Absolute principles vs. absolute power

GIOVANNI BIRINDELLI, 11.2.2021

According to recent UK legislation imposed to enforce the new hotel quarantine rules, those who travel to red-listed countries such as Portugal, for example, and fail to report it, risk up to ten years in jail.

In a recent article, Lord Jonathan Sumption (a former judge of the UK Supreme Court) defined Matt Hancock, the minister who’s behind the hotel quarantine rules and this new legislation, a “tyrant”. Like all tyrants, Lord Sumption argues, Mr. Hancock believes that the end justifies the means: he will stop at nothing in order to pursue this end, whatever it takes (Draghi style): i.e. without any regard to the liberties, lives, wealth and humanity which are crushed in the process. 

In a previous article, Lord Sumption had already pointed out that new Covid legislation made the UK a “police state” and was the expression of a collective “hysteria”: surely, these are words which must have not been easy to write for a person who until only a few years ago was a judge of the UK Supreme Court.

However laudable are Lord Sumption conclusions, his reasoning expresses some fundamental, logical inconsistencies which are quite typical of those who would like to defend liberty but cannot make the necessary intellectual step to actually do it.

In fact, at one point Lord Sumption states that “There are no absolute principles, but only pros and cons”. 

Really?

First of all, it’s simply not true that there are no absolute principles. If by “absolute” we intend logically consistent, scientifically established and objectively true, then there is at least one absolute moral principle: the non-aggression principle. If we call “rule of just conduct” the rule of conduct whose violation is believed to justify the use of physical coercion, then the non-aggression principle is the only rule of just conduct which is logically compatible, without exception, with the principle of equality before the law, and therefore with any idea of justice that presupposes such principle. In this sense, because such compatibility is logical (and therefore “absolute”: objectively true and non-arbitrary), the non-aggression principle is a “natural law” that exists independently of anyone’s (and specifically of any majority’s) will or decision.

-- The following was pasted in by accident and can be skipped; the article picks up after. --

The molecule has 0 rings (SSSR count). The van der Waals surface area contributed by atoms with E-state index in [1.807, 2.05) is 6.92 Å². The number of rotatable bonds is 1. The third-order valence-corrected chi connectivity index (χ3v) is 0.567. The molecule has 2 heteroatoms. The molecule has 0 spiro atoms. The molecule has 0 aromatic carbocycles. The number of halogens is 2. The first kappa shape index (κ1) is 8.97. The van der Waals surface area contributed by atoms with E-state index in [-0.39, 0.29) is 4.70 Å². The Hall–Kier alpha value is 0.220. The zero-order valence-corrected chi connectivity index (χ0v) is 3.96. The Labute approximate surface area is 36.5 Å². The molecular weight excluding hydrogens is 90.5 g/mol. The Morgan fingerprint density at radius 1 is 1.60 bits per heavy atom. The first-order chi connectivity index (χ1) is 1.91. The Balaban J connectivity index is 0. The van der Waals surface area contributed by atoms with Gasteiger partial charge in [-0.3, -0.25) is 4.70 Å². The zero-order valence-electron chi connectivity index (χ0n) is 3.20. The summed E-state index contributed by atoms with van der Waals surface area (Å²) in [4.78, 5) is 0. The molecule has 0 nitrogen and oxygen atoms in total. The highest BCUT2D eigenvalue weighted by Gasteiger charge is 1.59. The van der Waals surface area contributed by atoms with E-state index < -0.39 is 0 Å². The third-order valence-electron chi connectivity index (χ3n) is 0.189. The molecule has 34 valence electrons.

Any other rule of just conduct is either incompatible with the principle of equality before the law or violates it. Think of the rule which imposes to pay taxes, for example: if a private individual did what the government does when it imposes taxes, he would be arrested for extortion. “Absolute principles” are those that do not allow for arbitrary exceptions and double standards (one for the government and an opposite one for the individual).

Second of all, of course there are pros and cons, but they exist only in relation to the individual. There are no general, fit-for-all pros and cons that can be discovered by a politician and imposed on everyone else. Since the middle of the 19th century we know, as a scientifically established fact, that value is subjective, not objective; and therefore that only the single individual possesses the knowledge which is necessary to determine what, for him, is a pro and what is a con, and to find a balance between the two that is right for him

Sumption suggests that a free society is one in which ministers consider both pros and cons of a particular policy before applying it (and not only the pros, as in the case of Mr. Hancock with his Covid rules). However, since pros and cons make sense only in relation to the individual and his own particular priorities and situation, basing policy on pros and cons means imposing by force one’s own view on others (surely, the perspective of the owner of a pub in relation of the pros and cons of Covid rules may be different from that of a bureaucrat, for example). In other words, it means absolutism. There is no power more absolute than that of imposing to anyone else by force one’s own personal idea.

In conclusion, Lord Sumption’s statement: “There are no absolute principles, but only pros and cons” actually means: “there are no absolute principles, there is only absolute power”.  This statement is wrong: there are absolute principles. And it’s precisely the act of ignoring them which gives politicians absolute power (in fact, Hancock’s rules are imposed and enforced). 

In other words, either you have absolute principles or you have absolute power.

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